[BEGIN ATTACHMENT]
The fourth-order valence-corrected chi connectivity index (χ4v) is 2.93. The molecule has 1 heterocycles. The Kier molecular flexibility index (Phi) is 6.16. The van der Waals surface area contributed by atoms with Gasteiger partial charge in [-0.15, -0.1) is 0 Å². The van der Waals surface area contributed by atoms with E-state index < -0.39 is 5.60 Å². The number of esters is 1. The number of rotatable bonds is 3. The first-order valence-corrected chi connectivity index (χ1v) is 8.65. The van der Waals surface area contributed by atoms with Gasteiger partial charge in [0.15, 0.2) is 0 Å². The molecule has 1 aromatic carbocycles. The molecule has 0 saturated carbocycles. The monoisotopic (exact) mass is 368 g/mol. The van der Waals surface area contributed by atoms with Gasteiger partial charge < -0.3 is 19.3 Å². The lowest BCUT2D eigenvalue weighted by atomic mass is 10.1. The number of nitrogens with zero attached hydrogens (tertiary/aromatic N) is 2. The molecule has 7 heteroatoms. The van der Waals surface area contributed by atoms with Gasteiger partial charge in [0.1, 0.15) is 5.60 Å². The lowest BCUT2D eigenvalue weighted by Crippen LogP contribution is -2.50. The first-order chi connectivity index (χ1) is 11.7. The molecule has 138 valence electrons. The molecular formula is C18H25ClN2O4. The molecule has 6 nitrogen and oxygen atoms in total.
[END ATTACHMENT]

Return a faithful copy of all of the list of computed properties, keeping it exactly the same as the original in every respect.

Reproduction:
The fourth-order valence-corrected chi connectivity index (χ4v) is 2.93. The molecule has 1 heterocycles. The Kier molecular flexibility index (Phi) is 6.16. The van der Waals surface area contributed by atoms with Gasteiger partial charge in [-0.15, -0.1) is 0 Å². The van der Waals surface area contributed by atoms with E-state index < -0.39 is 5.60 Å². The number of esters is 1. The number of rotatable bonds is 3. The first-order valence-corrected chi connectivity index (χ1v) is 8.65. The van der Waals surface area contributed by atoms with Gasteiger partial charge in [0.15, 0.2) is 0 Å². The molecule has 1 aromatic carbocycles. The molecule has 0 saturated carbocycles. The monoisotopic (exact) mass is 368 g/mol. The van der Waals surface area contributed by atoms with Gasteiger partial charge < -0.3 is 19.3 Å². The lowest BCUT2D eigenvalue weighted by atomic mass is 10.1. The number of nitrogens with zero attached hydrogens (tertiary/aromatic N) is 2. The molecule has 7 heteroatoms. The van der Waals surface area contributed by atoms with Gasteiger partial charge in [0.1, 0.15) is 5.60 Å². The lowest BCUT2D eigenvalue weighted by Crippen LogP contribution is -2.50. The first-order chi connectivity index (χ1) is 11.7. The molecule has 138 valence electrons. The molecular formula is C18H25ClN2O4. The molecule has 6 nitrogen and oxygen atoms in total.